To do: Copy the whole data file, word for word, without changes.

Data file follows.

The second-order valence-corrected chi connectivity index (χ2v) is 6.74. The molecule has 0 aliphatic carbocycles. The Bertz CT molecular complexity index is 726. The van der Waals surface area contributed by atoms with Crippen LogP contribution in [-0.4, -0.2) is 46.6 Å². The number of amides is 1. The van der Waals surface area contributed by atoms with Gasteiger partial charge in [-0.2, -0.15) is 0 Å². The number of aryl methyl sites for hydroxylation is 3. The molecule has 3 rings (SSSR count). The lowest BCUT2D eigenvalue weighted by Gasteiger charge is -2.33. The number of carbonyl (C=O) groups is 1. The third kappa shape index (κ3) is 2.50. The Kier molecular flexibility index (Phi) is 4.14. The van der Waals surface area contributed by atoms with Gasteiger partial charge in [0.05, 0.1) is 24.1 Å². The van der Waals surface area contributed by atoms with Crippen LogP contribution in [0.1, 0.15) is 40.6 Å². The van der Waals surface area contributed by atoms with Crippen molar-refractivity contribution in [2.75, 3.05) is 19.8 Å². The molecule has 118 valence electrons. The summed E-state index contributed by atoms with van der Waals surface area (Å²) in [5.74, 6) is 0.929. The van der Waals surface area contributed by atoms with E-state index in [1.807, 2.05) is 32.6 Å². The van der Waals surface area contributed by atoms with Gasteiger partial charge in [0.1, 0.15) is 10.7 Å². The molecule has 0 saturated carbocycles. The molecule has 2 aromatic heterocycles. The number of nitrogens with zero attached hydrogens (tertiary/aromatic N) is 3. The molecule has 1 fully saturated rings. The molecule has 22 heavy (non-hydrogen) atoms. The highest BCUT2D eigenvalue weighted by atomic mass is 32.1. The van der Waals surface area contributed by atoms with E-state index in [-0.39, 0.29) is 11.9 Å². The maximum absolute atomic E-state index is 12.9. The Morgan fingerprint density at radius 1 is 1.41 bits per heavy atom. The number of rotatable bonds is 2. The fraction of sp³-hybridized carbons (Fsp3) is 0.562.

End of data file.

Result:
The second-order valence-corrected chi connectivity index (χ2v) is 6.74. The molecule has 0 aliphatic carbocycles. The Bertz CT molecular complexity index is 726. The van der Waals surface area contributed by atoms with Crippen LogP contribution in [-0.4, -0.2) is 46.6 Å². The number of amides is 1. The van der Waals surface area contributed by atoms with Gasteiger partial charge in [-0.2, -0.15) is 0 Å². The number of aryl methyl sites for hydroxylation is 3. The molecule has 3 rings (SSSR count). The lowest BCUT2D eigenvalue weighted by Gasteiger charge is -2.33. The number of carbonyl (C=O) groups is 1. The third kappa shape index (κ3) is 2.50. The Kier molecular flexibility index (Phi) is 4.14. The van der Waals surface area contributed by atoms with Gasteiger partial charge in [0.05, 0.1) is 24.1 Å². The van der Waals surface area contributed by atoms with Crippen LogP contribution in [0.1, 0.15) is 40.6 Å². The van der Waals surface area contributed by atoms with Crippen molar-refractivity contribution in [2.75, 3.05) is 19.8 Å². The molecule has 118 valence electrons. The summed E-state index contributed by atoms with van der Waals surface area (Å²) in [5.74, 6) is 0.929. The van der Waals surface area contributed by atoms with E-state index in [1.807, 2.05) is 32.6 Å². The van der Waals surface area contributed by atoms with Gasteiger partial charge in [0.1, 0.15) is 10.7 Å². The molecule has 0 saturated carbocycles. The molecule has 2 aromatic heterocycles. The number of nitrogens with zero attached hydrogens (tertiary/aromatic N) is 3. The molecule has 1 fully saturated rings. The molecule has 22 heavy (non-hydrogen) atoms. The highest BCUT2D eigenvalue weighted by atomic mass is 32.1. The van der Waals surface area contributed by atoms with E-state index in [-0.39, 0.29) is 11.9 Å². The maximum absolute atomic E-state index is 12.9. The Morgan fingerprint density at radius 1 is 1.41 bits per heavy atom. The number of rotatable bonds is 2. The fraction of sp³-hybridized carbons (Fsp3) is 0.562.